- Western Line – Glenview Road
- Western Line – Bruce McLaren
As far as I’m aware this isn’t in any particular order and AT say more work is needed on each of them such as traffic modelling, design and costing as well as business cases. They also won’t say just what option – removal or grade separation – they’ve selected for each crossing as some will require property purchases – the extent of which won’t be known until more design work is done.
As an example of the work that’s already happened the table below shows the impact on some of the crossings from the proposed train frequencies with electrification. The western line crossings obviously assume having 10 trains an hour however it’s not clear just when that will happen yet – if at all. As you can see many of the crossings will end up being closed for more than 20% of the time with Sarawia St up to 62% of the time. The reason some crossings on the same line have different figures is because this takes into account not just frequency but also the service pattern. That’s because at some crossings the timetable means the trains will pass through in each direction at about the same time which can reduce the amount of time the barriers are down while at other crossings this won’t happen.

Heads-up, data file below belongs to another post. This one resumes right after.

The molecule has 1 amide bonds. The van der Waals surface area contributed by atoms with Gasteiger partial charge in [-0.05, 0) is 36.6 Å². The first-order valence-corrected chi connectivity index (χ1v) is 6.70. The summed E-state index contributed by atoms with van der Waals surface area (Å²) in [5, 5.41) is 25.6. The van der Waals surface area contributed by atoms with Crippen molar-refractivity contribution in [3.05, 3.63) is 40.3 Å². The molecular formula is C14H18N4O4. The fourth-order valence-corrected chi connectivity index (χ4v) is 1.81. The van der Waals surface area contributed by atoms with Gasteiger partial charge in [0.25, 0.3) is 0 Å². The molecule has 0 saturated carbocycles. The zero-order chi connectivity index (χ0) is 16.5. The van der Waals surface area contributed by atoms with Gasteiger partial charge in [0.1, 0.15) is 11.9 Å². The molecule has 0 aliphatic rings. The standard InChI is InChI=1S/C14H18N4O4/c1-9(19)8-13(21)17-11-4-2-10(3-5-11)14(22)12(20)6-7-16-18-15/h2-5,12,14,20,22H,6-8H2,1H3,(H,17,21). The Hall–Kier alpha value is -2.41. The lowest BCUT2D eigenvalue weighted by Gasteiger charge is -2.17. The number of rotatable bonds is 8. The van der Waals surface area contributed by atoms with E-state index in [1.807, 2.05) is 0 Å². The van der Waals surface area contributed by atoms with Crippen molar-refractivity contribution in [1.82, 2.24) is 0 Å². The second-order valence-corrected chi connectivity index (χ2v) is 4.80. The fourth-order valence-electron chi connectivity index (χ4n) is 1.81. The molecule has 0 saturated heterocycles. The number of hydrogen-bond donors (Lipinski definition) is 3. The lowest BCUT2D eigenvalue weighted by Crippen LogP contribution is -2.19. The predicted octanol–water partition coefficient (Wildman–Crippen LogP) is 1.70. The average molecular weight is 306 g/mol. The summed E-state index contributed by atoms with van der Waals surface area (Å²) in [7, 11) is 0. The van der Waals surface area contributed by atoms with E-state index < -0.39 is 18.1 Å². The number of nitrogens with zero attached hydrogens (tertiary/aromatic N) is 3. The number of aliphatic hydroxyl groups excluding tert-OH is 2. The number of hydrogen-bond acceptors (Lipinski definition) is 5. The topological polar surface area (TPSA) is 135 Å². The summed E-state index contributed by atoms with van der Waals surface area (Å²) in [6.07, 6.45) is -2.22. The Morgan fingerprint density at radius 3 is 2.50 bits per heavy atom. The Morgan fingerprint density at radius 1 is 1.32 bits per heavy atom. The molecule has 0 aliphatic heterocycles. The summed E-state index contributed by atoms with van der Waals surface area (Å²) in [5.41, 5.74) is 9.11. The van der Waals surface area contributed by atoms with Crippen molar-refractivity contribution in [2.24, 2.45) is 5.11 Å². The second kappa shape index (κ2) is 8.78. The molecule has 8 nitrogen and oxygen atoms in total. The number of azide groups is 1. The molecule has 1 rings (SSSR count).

The one crossing that is being working on right now is Sarawia St – or the Newmarket Level Crossing as AT call it. There AT plan to build a bridge to connect Laxon Terrace with Cowie St. In the last board report, it said staff are looking to get approval from the board this month to lodge a notice of requirement for the project. This is likely to be fiercely opposed by some of the Cowie St residents who don’t like the idea.
AT’s proposal is for a two lane bridge that is narrowed via chicanes to keep speeds low
Outside of Newmarket there is nothing in council or AT plans for at least the next three years. After that the council’s Long Term Plan does list $26 million to improve crossings in the seven years after 2018 – although with most grade separated crossings likely to cost $5-$20 million that budget won’t go very far.